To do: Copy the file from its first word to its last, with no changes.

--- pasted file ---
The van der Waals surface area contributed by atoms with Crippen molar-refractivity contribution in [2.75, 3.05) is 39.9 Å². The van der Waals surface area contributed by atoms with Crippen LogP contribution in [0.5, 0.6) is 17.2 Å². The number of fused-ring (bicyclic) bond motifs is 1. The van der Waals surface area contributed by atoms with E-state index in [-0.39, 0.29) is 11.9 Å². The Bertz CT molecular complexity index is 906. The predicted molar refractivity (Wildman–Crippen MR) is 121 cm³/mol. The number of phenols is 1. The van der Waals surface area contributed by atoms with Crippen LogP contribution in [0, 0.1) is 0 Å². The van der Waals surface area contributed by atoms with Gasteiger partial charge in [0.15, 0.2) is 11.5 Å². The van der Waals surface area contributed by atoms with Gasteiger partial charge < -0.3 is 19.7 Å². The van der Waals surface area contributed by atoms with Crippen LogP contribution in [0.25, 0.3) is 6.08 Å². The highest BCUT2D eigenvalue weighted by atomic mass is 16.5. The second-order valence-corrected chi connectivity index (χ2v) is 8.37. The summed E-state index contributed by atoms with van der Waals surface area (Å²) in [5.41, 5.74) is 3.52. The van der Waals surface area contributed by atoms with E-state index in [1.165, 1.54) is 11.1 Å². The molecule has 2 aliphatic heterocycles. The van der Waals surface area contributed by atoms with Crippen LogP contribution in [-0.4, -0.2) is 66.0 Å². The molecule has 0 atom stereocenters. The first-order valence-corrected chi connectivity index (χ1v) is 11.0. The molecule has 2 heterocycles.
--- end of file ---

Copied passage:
The van der Waals surface area contributed by atoms with Crippen molar-refractivity contribution in [2.75, 3.05) is 39.9 Å². The van der Waals surface area contributed by atoms with Crippen LogP contribution in [0.5, 0.6) is 17.2 Å². The number of fused-ring (bicyclic) bond motifs is 1. The van der Waals surface area contributed by atoms with E-state index in [-0.39, 0.29) is 11.9 Å². The Bertz CT molecular complexity index is 906. The predicted molar refractivity (Wildman–Crippen MR) is 121 cm³/mol. The number of phenols is 1. The van der Waals surface area contributed by atoms with Crippen LogP contribution in [0, 0.1) is 0 Å². The van der Waals surface area contributed by atoms with Gasteiger partial charge in [0.15, 0.2) is 11.5 Å². The van der Waals surface area contributed by atoms with Gasteiger partial charge < -0.3 is 19.7 Å². The van der Waals surface area contributed by atoms with Crippen LogP contribution in [0.25, 0.3) is 6.08 Å². The highest BCUT2D eigenvalue weighted by atomic mass is 16.5. The second-order valence-corrected chi connectivity index (χ2v) is 8.37. The summed E-state index contributed by atoms with van der Waals surface area (Å²) in [5.41, 5.74) is 3.52. The van der Waals surface area contributed by atoms with E-state index in [1.165, 1.54) is 11.1 Å². The molecule has 2 aliphatic heterocycles. The van der Waals surface area contributed by atoms with Crippen LogP contribution in [-0.4, -0.2) is 66.0 Å². The molecule has 0 atom stereocenters. The first-order valence-corrected chi connectivity index (χ1v) is 11.0. The molecule has 2 heterocycles.